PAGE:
After getting second opinions, I returned to the original plastic surgeon. My gut told me that I could trust him. Because of my small frame, he suggested using tissue expanders, then exchanging them for saline or silicone gel implants after chemotherapy was completed. The mastectomy and subsequent pathology revealed invasive ductal carcinoma in the right breast with two positive lymph nodes and ductal carcinoma-in-situ in the left. I was HER2-negative and progesterone receptor as well as estrogen receptor positive. Later I would also learn that I was BRCA gene negative.

I awoke from the surgery with small mounds where my breasts once were. They were hidden under gauze and a surgical compression vest. I had known that I would have drains exiting my body to help with healing, but I really wasn’t prepared for the actual sight of them protruding from my body. Clear plastic tubing with a clear bulb on the end emanated from under each pseudo-breast and under each arm pit. It all seemed rather antiquated and crude. However, it soon became evident that they were quite necessary as they quickly filled with fluid and had to be drained and measured to help determine how healing was progressing. I had one drain removed from each side after two weeks, and the remaining drains removed about one week later.

A few weeks after surgery, I went for my first fill up of saline into the breast tissue expanders. There was a small port under the skin, on the top of each expander. My plastic surgeon found each port using a magnet to pinpoint its exact location. Using a syringe filled with saline, he injected directly into each expander. Every two to three weeks I went to be expanded. I usually went the day before chemotherapy, as this was when my resistance to infection was at its best. I was surprised by how little the expansion process hurt. I took Tylenol once or twice to ease the pressure, but I was not able to feel the actual syringe at all.

After chemotherapy ended, we scheduled my implant exchange surgery. I had been expanded to just slightly smaller than my natural size had been, and we decided to use cohesive silicone gel implants. The surgery took less than two hours, and I went home that same day. I took narcotic pain pills for about four days, then Tylenol on occasion after that. I was frustrated with the swelling and pain under my right arm, where I had 29 lymph nodes removed during the mastectomy. Although I had regressed a lot in range of motion, my physical therapist's recommendation of gentle stretching exercises and massage helped me to improve over time.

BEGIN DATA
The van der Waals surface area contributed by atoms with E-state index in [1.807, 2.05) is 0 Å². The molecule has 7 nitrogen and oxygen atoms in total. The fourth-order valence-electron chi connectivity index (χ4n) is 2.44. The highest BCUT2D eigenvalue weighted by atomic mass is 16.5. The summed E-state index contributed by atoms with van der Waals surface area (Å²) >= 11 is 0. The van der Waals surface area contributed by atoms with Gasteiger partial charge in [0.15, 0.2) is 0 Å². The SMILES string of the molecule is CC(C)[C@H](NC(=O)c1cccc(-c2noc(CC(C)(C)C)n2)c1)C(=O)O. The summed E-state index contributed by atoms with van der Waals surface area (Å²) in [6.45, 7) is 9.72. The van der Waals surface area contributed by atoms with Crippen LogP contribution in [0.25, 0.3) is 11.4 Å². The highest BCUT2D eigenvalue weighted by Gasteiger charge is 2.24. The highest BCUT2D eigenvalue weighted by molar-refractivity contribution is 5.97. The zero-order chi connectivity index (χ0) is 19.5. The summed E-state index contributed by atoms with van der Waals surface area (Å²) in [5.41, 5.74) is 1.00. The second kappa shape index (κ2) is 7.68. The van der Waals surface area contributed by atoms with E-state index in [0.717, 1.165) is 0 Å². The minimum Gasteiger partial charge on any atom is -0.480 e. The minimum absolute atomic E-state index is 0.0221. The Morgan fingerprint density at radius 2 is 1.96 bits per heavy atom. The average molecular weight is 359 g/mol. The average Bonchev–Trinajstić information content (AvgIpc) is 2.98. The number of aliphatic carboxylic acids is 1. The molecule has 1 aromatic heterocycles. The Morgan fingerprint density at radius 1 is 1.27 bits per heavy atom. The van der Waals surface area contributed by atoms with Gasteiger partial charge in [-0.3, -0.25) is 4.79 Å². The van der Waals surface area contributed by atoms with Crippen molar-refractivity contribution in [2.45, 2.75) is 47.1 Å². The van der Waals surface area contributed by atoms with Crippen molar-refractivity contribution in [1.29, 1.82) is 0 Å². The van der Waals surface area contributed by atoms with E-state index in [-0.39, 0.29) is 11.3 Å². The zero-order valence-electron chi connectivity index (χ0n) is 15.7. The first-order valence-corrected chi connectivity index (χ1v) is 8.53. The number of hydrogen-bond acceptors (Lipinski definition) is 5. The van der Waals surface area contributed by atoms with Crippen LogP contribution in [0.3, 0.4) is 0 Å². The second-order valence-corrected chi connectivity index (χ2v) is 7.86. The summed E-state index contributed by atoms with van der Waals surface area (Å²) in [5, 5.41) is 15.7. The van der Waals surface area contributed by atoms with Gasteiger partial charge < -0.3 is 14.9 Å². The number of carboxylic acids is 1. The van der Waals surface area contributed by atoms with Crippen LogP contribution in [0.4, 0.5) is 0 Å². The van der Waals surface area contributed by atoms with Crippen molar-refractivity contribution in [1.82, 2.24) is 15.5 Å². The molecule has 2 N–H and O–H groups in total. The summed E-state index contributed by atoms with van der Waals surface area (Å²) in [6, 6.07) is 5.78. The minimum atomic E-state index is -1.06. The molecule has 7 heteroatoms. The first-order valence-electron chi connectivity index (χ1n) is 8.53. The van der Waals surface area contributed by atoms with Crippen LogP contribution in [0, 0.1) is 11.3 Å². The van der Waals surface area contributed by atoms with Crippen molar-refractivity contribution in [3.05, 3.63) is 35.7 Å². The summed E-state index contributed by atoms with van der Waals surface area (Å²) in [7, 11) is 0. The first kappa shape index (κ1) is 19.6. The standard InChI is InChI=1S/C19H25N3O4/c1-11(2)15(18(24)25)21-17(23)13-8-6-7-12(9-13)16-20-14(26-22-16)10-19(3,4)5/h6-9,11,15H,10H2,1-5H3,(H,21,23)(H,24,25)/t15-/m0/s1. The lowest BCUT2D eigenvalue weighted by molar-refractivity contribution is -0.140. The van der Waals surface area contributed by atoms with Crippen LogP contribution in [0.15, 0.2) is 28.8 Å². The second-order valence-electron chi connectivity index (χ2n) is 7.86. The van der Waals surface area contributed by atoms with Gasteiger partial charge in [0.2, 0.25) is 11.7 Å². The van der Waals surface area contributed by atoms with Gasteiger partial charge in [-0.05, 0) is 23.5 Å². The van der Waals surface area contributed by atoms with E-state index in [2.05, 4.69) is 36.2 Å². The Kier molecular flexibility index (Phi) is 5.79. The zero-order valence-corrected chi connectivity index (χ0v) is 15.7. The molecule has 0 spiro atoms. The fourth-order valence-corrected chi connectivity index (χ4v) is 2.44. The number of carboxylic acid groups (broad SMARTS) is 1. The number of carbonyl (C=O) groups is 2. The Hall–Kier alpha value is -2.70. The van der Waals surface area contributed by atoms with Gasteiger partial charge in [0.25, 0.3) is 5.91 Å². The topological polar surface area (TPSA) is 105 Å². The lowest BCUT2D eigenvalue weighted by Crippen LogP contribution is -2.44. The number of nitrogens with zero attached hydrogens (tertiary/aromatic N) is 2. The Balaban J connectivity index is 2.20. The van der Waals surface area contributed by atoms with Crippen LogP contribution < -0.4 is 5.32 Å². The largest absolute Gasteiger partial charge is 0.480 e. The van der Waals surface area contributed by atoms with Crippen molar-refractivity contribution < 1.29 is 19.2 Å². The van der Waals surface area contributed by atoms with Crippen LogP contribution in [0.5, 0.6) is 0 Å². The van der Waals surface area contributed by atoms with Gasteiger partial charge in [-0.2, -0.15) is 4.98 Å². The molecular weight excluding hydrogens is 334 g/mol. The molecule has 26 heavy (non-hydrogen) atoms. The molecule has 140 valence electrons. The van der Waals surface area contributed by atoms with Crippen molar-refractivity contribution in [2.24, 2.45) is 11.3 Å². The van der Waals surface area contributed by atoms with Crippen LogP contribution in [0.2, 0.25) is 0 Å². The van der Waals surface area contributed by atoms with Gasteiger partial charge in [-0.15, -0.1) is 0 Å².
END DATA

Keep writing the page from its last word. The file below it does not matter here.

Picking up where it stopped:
About eight weeks after my expander implant exchange, I started to feel better about my implants with every passing day. When I turn my body in certain positions, I can see the implants ripple a bit beneath my skin, but this will be fixed during the next stage of my reconstruction, when I have my nipples done. My plastic surgeon will take skin from my abdomen, where I have a scar from a previous surgery, and graft it onto my breasts to help create nipples and areolas. Then all I will have left is tattooing my nipples to give them color and my reconstruction will be finished.

Early in my diagnosis I remember thinking, "Why me?" and "How can I be so unlucky?" Amazingly, when I look back now, I realize just how lucky I am that my experience thus far has been so positive. My family has been incredibly supportive; more than words can adequately express. My chemotherapy treatments were more tolerable than I had expected. My reconstruction is going well, and I know that I will be pleased with the final results. Although I would never have wished for an experience like this, I know that at the end of this journey, I will emerge a stronger more confident woman.

 

Photos and Doctor Commentary

 

Photo of Michelle's Procedure  Photo of Michelle's Procedure

Pre-operative

After bilateral mastectomies and expander AlloDerm® reconstruction

Michelle is seen before and after bilateral mastectomies and expander AlloDerm® reconstruction.

 

Photo of Michelle's Procedure  Photo of Michelle's Procedure

Pre-operative markings for bilateral expander implant exchange

After bilateral expander implant exchange

Before her expander implant exchange, markings were made on her inner breasts to allow positioning of the implants more closely together. An improvement in breast contour is seen after expander removal and placement of cohesive gel implants.

 

Photo of Michelle's Procedure

Pre-operative markings for bilateral nipple areola reconstruction

After healing from her expander implant exchange, Michelle underwent nipple areola reconstruction. Pre-operative markings were made with Michelle standing upright to properly locate her nipple areola position bilaterally.

 

Photo of Michelle's Procedure
Final breast reconstruction

Michelle is seen here one year after her bilateral tissue expander breast implant exchange and eight months following nipple areola reconstruction.